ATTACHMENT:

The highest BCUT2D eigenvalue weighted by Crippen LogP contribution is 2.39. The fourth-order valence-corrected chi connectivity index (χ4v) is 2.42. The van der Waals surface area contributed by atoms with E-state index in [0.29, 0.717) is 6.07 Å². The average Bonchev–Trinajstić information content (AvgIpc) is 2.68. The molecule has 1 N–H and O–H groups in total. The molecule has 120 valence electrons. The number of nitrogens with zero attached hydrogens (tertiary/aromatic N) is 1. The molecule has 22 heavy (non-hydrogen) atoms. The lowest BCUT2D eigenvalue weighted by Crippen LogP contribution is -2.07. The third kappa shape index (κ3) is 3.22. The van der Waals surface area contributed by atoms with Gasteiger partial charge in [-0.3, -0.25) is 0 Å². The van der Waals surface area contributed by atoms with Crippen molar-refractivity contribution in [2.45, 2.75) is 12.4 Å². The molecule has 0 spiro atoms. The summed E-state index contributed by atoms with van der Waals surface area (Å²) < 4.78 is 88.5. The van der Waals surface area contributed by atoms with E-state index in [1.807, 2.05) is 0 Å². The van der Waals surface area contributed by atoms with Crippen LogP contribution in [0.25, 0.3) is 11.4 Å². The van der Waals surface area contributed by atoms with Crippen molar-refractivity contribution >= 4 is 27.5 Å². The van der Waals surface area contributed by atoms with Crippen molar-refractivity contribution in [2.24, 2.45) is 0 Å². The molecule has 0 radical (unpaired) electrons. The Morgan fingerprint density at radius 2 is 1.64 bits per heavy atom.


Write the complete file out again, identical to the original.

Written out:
The highest BCUT2D eigenvalue weighted by Crippen LogP contribution is 2.39. The fourth-order valence-corrected chi connectivity index (χ4v) is 2.42. The van der Waals surface area contributed by atoms with E-state index in [0.29, 0.717) is 6.07 Å². The average Bonchev–Trinajstić information content (AvgIpc) is 2.68. The molecule has 1 N–H and O–H groups in total. The molecule has 120 valence electrons. The number of nitrogens with zero attached hydrogens (tertiary/aromatic N) is 1. The molecule has 22 heavy (non-hydrogen) atoms. The lowest BCUT2D eigenvalue weighted by Crippen LogP contribution is -2.07. The third kappa shape index (κ3) is 3.22. The van der Waals surface area contributed by atoms with Gasteiger partial charge in [-0.3, -0.25) is 0 Å². The van der Waals surface area contributed by atoms with Crippen molar-refractivity contribution in [2.45, 2.75) is 12.4 Å². The molecule has 0 spiro atoms. The summed E-state index contributed by atoms with van der Waals surface area (Å²) < 4.78 is 88.5. The van der Waals surface area contributed by atoms with E-state index in [1.807, 2.05) is 0 Å². The van der Waals surface area contributed by atoms with Crippen LogP contribution in [0.25, 0.3) is 11.4 Å². The van der Waals surface area contributed by atoms with Crippen molar-refractivity contribution >= 4 is 27.5 Å². The van der Waals surface area contributed by atoms with Crippen molar-refractivity contribution in [2.24, 2.45) is 0 Å². The molecule has 0 radical (unpaired) electrons. The Morgan fingerprint density at radius 2 is 1.64 bits per heavy atom.